Esteban Santiago, the man accused of killing five people last month in a Florida airport, lied about his criminal history on his application to become an Alaska security guard and was fired by his employer due to mental illness "affecting his judgment and reason," newly released records show.
Santiago, 26, is a former Alaska Army National Guard soldier and Anchorage resident. He is accused of killing five and injuring six more in the mass shooting at Florida's Fort Lauderdale airport on Jan. 6.
Santiago faces murder charges that could lead to the death penalty.
His state security guard licensing file, obtained by Alaska Dispatch News through a public records request, cracks open a window into Santiago's mounting troubles during the summer and fall of 2016.
Santiago filled out an application to become an unarmed security guard in Alaska on July 14, 2016, according to his paperwork.
Under his employment history, he wrote that he'd been hired by Signal 88 in June. Records list his position as a patrol officer, a job charged with visiting properties by night to check for security and safety, his co-worker told Dispatch News.
On the application, he said he'd been employed by the Army National Guard from 2007-2016. When asked to list three character references, he wrote only one name: his girlfriend, Gina Peterson.
But a technician with the department completing a background check discovered Santiago had not disclosed a pending criminal case, said Kathryn Monfreda, chief of the Alaska Department of Public Safety's Criminal Records and Identification Division, which oversees licensing of security guards.
Monfreda wasn't sure exactly when the omissions were discovered.
Applicants were instructed to list all arrests and convictions for the past 10 years. Santiago wrote "DV January 15, 2016 — no charge." He also mentioned a driving without insurance arrest he said didn't lead to a criminal charge.
But Santiago had lied; he was dealing with criminal charges.
After a Jan. 10 incident in which he allegedly broke down a door in the home he shared with his girlfriend, he was charged with criminal mischief and misdemeanor assault. In March, he entered a deferred sentencing agreement — meaning if he completed an anger management class and obeyed all terms of his probation the charges would be dismissed in a year.
It wasn't until Sept. 19 that Santiago filed an amendment with the licensing authority owning up to the criminal charges.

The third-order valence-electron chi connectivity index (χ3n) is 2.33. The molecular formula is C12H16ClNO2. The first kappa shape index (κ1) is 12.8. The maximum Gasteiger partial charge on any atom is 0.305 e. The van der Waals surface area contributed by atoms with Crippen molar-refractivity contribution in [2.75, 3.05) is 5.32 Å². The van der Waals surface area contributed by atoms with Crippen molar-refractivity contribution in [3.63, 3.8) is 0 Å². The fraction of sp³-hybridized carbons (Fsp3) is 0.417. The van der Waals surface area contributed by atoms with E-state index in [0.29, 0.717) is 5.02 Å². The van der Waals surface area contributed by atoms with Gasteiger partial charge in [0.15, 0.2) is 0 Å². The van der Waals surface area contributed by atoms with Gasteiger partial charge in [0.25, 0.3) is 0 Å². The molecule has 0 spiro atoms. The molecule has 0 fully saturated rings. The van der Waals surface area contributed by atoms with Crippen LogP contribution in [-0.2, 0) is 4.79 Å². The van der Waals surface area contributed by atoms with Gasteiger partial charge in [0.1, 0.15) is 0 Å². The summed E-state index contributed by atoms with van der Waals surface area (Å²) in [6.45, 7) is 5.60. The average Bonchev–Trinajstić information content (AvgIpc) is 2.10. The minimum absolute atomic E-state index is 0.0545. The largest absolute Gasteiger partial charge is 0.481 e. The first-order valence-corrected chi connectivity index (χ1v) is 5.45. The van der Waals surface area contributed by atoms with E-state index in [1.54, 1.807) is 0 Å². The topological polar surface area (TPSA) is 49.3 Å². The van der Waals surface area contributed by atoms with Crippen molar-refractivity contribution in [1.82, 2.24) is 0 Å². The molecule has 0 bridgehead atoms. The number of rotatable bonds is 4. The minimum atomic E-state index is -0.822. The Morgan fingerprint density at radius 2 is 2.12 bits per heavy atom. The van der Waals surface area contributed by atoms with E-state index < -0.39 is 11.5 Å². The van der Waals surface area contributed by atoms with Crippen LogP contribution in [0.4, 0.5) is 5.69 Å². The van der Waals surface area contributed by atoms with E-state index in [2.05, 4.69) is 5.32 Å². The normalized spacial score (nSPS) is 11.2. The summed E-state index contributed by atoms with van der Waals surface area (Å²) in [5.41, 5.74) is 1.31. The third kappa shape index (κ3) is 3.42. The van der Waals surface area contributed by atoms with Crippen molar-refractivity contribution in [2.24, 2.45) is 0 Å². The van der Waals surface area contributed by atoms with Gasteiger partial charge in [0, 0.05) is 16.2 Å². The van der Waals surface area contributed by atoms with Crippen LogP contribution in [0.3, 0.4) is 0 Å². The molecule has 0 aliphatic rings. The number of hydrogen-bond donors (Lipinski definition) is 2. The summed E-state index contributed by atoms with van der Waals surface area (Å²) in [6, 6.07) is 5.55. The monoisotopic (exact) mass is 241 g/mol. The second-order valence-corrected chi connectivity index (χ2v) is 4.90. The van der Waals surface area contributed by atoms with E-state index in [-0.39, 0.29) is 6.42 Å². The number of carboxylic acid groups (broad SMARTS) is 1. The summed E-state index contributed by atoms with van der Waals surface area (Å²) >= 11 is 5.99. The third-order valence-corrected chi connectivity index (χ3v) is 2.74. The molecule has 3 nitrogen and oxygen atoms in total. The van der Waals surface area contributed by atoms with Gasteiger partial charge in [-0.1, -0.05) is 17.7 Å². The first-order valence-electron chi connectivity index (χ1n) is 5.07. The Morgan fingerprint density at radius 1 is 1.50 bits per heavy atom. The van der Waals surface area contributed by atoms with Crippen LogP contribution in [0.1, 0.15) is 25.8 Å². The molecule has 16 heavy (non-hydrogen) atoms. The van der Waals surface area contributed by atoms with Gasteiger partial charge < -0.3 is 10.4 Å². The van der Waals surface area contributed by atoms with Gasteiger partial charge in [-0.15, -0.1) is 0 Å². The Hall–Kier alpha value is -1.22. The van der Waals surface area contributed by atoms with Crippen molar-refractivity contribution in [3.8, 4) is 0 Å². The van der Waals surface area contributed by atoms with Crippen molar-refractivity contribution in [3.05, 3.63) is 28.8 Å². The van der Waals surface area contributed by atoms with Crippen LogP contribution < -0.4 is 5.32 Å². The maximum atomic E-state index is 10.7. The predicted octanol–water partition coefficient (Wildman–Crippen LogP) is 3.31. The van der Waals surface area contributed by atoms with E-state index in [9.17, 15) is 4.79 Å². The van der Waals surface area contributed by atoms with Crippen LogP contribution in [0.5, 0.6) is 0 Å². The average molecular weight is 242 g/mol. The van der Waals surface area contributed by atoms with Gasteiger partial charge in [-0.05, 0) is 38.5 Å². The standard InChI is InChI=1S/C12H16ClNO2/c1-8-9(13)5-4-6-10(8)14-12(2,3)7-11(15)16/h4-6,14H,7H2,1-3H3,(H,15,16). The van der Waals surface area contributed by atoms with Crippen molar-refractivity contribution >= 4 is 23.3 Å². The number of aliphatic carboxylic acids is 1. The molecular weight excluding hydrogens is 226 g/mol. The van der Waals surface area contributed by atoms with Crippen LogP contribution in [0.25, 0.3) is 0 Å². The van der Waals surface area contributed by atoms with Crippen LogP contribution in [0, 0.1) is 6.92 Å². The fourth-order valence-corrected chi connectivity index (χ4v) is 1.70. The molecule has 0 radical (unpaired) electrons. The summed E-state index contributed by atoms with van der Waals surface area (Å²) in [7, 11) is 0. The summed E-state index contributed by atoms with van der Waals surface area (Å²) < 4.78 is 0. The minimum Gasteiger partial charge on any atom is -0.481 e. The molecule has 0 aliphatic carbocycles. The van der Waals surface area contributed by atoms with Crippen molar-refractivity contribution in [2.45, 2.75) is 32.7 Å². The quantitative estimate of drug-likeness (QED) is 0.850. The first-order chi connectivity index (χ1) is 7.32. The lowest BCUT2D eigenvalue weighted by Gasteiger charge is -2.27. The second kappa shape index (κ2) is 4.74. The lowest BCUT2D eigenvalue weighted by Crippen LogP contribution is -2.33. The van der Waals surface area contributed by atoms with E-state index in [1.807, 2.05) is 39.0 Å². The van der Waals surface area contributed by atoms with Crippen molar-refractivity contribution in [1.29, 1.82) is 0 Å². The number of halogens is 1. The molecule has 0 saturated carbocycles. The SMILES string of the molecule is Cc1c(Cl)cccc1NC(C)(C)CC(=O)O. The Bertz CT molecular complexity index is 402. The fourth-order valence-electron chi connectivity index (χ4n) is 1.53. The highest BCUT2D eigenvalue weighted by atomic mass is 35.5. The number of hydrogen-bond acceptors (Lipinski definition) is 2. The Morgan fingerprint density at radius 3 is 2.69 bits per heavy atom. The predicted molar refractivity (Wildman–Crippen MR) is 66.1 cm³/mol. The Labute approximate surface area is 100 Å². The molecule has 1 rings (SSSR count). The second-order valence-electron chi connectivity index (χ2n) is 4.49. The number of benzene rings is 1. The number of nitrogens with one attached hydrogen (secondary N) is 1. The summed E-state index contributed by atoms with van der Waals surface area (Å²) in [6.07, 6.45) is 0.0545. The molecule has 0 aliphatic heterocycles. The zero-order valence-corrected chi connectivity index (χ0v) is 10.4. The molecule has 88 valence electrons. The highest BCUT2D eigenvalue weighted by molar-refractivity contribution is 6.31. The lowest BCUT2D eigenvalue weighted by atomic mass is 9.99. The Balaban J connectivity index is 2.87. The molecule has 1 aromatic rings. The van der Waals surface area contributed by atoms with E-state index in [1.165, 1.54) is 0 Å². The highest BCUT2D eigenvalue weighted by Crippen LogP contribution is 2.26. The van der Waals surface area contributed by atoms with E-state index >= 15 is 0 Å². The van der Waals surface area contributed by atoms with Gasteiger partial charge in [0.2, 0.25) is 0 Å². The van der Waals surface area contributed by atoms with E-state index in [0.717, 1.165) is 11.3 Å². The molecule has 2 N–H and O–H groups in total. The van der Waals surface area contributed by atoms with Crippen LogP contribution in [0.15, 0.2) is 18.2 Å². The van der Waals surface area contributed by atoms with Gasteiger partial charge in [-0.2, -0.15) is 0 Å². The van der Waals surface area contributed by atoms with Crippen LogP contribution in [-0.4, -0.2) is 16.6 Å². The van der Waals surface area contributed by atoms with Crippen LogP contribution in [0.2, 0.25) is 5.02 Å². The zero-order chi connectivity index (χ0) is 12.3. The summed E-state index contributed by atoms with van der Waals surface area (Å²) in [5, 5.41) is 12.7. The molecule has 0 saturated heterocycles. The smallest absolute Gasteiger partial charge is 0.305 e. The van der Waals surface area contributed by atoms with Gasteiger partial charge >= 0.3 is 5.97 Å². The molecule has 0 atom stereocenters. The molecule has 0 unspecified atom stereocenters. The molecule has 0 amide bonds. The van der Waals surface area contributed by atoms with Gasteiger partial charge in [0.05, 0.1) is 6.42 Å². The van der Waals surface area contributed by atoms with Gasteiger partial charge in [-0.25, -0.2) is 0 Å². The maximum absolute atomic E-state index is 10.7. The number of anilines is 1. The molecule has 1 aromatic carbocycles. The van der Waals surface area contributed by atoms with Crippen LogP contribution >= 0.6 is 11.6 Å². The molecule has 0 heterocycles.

"I have seen the criminal history record," his manager at Signal 88 security wrote on the form.
On Sept. 29, Santiago got his security guard license.
It's not clear whether Santiago had been working as a security guard during the months before he had his license.
Doing so would have been outside Alaska law: Security guards may work for a 30-day provisional period before they are licensed, Monfreda said. Signal 88 security did not answer a call or email asking for comment on Tuesday.
The employment timeline in the licensing documents also does not match what Santiago told a judge in Florida at a court appearance in January. There, he said he'd been working as a security guard for about three years, earning $2,100 per month.
By the fall, when the security guard license came through, family members were notified Santiago was descending into paranoia and delusion.
Santiago's brother Bryan Santiago told the Florida Sun-Sentinel newspaper that when he visited Alaska in the late summer, his brother seemed "out of his mind."
In October, police responded to two domestic violence calls at the house Esteban Santiago shared with Peterson. He was not arrested in either incident.
Things had reached a boiling point by Nov. 7, when Santiago took a trip to the Anchorage FBI office, his infant son in tow, to explain that he believed his mind was being controlled by a U.S. intelligence agency.
He landed in the overcrowded Alaska psychiatric emergency system. He spent only a few days in the Alaska Psychiatric Institute before being discharged.
Then he lost his job. His Signal 88 termination paperwork says he was "involuntarily separated" on Nov. 15.
"Due to Esteban Santiago's current documented mental illness, affecting his judgment and reason, he is disqualified to be licensed as an unarmed security guard officer in the state of Alaska," his manager at Signal 88 wrote in his termination paperwork.
Alaska regulations require security guards be "free from any mental illness that may impair … powers of memory, reason, judgment and perception."
He would only be eligible to be rehired "if a clean bill of mental fitness was provided by a licensed medical practitioner," it says.
Two days after the firing, the Anchorage Police Department sent Santiago a letter about picking up the gun it had confiscated. He didn't do so until Dec. 7. The 9mm Walther handgun was the same weapon used in the airport shootings, an FBI agent testified at a Florida court hearing in January.
The licensing authority that vested the power to act as an unarmed security guard in Alaska had no idea Santiago had been fired.
State law only requires employers to list their active licensed guards twice a year, in March and September. The guards themselves are supposed to notify the DPS within five days of leaving a job.
Santiago never did, said Monfreda. He remained a licensed guard until the department learned about the shooting in the news in January.